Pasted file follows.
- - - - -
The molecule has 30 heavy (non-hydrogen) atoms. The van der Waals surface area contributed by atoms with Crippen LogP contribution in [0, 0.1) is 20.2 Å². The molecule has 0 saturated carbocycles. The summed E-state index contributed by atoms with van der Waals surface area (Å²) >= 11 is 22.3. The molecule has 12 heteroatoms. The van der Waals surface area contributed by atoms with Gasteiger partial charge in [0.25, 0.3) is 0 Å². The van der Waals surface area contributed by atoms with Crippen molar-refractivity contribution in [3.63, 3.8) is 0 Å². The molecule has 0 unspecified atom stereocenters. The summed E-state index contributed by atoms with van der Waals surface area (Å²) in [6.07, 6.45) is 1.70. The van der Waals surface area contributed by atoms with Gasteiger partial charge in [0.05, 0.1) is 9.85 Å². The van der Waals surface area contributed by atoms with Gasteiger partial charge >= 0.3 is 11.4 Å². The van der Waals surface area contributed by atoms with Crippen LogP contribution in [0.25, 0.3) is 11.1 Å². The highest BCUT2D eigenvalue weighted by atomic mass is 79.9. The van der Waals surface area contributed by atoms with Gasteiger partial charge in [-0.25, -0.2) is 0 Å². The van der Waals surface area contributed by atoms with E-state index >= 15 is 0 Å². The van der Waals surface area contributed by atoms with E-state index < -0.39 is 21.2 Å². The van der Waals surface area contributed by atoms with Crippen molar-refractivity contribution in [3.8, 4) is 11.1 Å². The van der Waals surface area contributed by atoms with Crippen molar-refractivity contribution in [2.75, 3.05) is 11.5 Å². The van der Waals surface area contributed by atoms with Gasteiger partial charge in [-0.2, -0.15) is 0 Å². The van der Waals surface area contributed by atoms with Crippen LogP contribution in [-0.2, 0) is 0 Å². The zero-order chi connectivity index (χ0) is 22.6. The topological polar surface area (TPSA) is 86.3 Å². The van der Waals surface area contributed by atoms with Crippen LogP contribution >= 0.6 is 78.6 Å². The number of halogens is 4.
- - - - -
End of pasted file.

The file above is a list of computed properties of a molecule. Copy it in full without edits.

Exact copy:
The molecule has 30 heavy (non-hydrogen) atoms. The van der Waals surface area contributed by atoms with Crippen LogP contribution in [0, 0.1) is 20.2 Å². The molecule has 0 saturated carbocycles. The summed E-state index contributed by atoms with van der Waals surface area (Å²) >= 11 is 22.3. The molecule has 12 heteroatoms. The van der Waals surface area contributed by atoms with Gasteiger partial charge in [0.25, 0.3) is 0 Å². The van der Waals surface area contributed by atoms with Crippen molar-refractivity contribution in [3.63, 3.8) is 0 Å². The molecule has 0 unspecified atom stereocenters. The summed E-state index contributed by atoms with van der Waals surface area (Å²) in [6.07, 6.45) is 1.70. The van der Waals surface area contributed by atoms with Gasteiger partial charge in [0.05, 0.1) is 9.85 Å². The van der Waals surface area contributed by atoms with Gasteiger partial charge >= 0.3 is 11.4 Å². The van der Waals surface area contributed by atoms with Crippen LogP contribution in [0.25, 0.3) is 11.1 Å². The highest BCUT2D eigenvalue weighted by atomic mass is 79.9. The van der Waals surface area contributed by atoms with Gasteiger partial charge in [-0.25, -0.2) is 0 Å². The van der Waals surface area contributed by atoms with E-state index >= 15 is 0 Å². The van der Waals surface area contributed by atoms with E-state index < -0.39 is 21.2 Å². The van der Waals surface area contributed by atoms with Crippen molar-refractivity contribution in [3.8, 4) is 11.1 Å². The van der Waals surface area contributed by atoms with Crippen molar-refractivity contribution in [2.75, 3.05) is 11.5 Å². The van der Waals surface area contributed by atoms with Gasteiger partial charge in [-0.2, -0.15) is 0 Å². The van der Waals surface area contributed by atoms with Crippen LogP contribution in [-0.2, 0) is 0 Å². The zero-order chi connectivity index (χ0) is 22.6. The topological polar surface area (TPSA) is 86.3 Å². The van der Waals surface area contributed by atoms with Crippen LogP contribution >= 0.6 is 78.6 Å². The number of halogens is 4.